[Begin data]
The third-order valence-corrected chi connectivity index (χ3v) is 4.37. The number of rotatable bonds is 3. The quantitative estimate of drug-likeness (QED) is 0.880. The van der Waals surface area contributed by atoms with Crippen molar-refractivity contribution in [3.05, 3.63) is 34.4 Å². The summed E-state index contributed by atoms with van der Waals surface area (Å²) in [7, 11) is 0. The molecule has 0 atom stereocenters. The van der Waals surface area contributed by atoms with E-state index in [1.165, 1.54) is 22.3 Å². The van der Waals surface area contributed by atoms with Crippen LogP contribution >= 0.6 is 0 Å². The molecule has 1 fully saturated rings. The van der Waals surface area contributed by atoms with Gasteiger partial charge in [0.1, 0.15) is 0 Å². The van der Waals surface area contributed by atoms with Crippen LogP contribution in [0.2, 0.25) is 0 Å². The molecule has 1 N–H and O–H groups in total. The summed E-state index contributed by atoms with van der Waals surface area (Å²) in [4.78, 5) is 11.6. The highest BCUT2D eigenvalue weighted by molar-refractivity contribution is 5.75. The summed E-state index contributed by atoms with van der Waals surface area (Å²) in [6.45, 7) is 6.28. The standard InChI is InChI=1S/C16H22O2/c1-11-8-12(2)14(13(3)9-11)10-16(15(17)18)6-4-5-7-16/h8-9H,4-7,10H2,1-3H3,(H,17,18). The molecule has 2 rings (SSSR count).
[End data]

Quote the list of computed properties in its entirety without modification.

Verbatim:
The third-order valence-corrected chi connectivity index (χ3v) is 4.37. The number of rotatable bonds is 3. The quantitative estimate of drug-likeness (QED) is 0.880. The van der Waals surface area contributed by atoms with Crippen molar-refractivity contribution in [3.05, 3.63) is 34.4 Å². The summed E-state index contributed by atoms with van der Waals surface area (Å²) in [7, 11) is 0. The molecule has 0 atom stereocenters. The van der Waals surface area contributed by atoms with E-state index in [1.165, 1.54) is 22.3 Å². The van der Waals surface area contributed by atoms with Crippen LogP contribution >= 0.6 is 0 Å². The molecule has 1 fully saturated rings. The van der Waals surface area contributed by atoms with Gasteiger partial charge in [0.1, 0.15) is 0 Å². The van der Waals surface area contributed by atoms with Crippen LogP contribution in [0.2, 0.25) is 0 Å². The molecule has 1 N–H and O–H groups in total. The summed E-state index contributed by atoms with van der Waals surface area (Å²) in [4.78, 5) is 11.6. The highest BCUT2D eigenvalue weighted by molar-refractivity contribution is 5.75. The summed E-state index contributed by atoms with van der Waals surface area (Å²) in [6.45, 7) is 6.28. The standard InChI is InChI=1S/C16H22O2/c1-11-8-12(2)14(13(3)9-11)10-16(15(17)18)6-4-5-7-16/h8-9H,4-7,10H2,1-3H3,(H,17,18). The molecule has 2 rings (SSSR count).